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Soft interview can’t shield Mike Ashley's continual Newcastle failings

Wednesday 16th August 2017
Mike Ashley's confession to Sky Sports that he was naive when he first bought Newcastle does little for the damage he's caused.

Sunday evening's interview with Mike Ashley revealed little to those who've followed the Sports Direct owner since he purchased Newcastle United ten years ago. The 52-year-old is notorious for his ability to avoid the tough questions. Yet, with both he and his retail empire at the mercy of Government inquiries, 2016-17 has been different. The Toon chairman has been under an intense media spotlight.

In an effort to soften his abrasive image, the billionaire granted an unexpected audience with Sky Sports. In return, Ashley was thrown a host of easy questions, the type Yanks call softballs, that saw him apologise often but provide little assurance for the club's future.
Ashley reflected on a rollercoaster tenure during which the Magpies have twice been relegated and a host of capable managers suffered under his leadership. The businessman spoke with regret when discussing Sam Allardyce, Kevin Keegan, and Chris Hughton, admitting in hindsight, mistakes had been made in his handling of all three.

Ashley also acknowledged that he would be prepared to sell if the deal was right and that the club will remain unable to compete with the likes of Manchester City while he remains Tyneside.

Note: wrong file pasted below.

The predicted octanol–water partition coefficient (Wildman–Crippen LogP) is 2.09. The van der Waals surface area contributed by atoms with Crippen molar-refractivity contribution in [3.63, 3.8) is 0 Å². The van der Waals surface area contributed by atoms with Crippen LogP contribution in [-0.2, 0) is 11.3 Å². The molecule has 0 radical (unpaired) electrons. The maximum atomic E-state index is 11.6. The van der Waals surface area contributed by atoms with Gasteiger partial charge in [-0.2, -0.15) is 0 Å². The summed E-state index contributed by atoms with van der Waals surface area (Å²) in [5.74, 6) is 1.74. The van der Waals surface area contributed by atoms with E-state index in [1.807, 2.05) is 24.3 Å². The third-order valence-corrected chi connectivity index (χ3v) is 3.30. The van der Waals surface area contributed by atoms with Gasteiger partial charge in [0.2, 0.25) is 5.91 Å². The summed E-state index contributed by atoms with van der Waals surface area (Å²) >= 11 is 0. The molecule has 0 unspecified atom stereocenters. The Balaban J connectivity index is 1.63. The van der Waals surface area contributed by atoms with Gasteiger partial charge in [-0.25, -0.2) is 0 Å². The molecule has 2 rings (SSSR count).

His response has been met with cynicism from fans. Many have noted nobody is asking newly promoted Newcastle United to compete with Pep Guardiola's title favourites. What is being asked is for the club to compete well against teams who will be fighting to avoid relegation.

Following their immediate return to the Premier League, reports emerged Rafa Benitez could expect up to £100 million in funds. To date, only £38 million has been spent, despite the club selling Florian Thauvin (Marseille) and Daryl Murphy (Forest) for a combined £12 million. Whereas Ashley, Rafa, and Managing Director Lee Charney were all smiles on day one, there is a growing fear the other two's lack of support will eventually cause Benitez to walk away.
Rafa has famously come to loggerheads with club executives before. He left Liverpool's even more disastrous ownership, Americans Hicks and Gillette, as the Reds stared administration in the face. He then fought in the media for more funds from Inter chairman Massimo Moratti. Still, frustrated Newcastle fans will tell you this is nothing new in life under Ashley.

The current situation mirrors Kevin Keegan's resignation over player recruitment in 2008. Ashley touched on the incident in his Sky interview.
We didn't have that structure around that we should have had to support him, with the signings and everything else, and I will take responsibility for that.
Ashley could soon be echoing those remarks regarding Benitez. The chairman left immediately following Newcastle's 2-0 home loss to Tottenham rather than staying to console the manager. It was a missed opportunity to ease any tensions between the pair.
He has pledged the Spaniard can have “every penny the club generates” but pointed to the overturned “£40 million/yr stadium naming rights deal” as an example why the club isn't generating sufficient money. Hull fans, saddled with the Allams, can sympathise.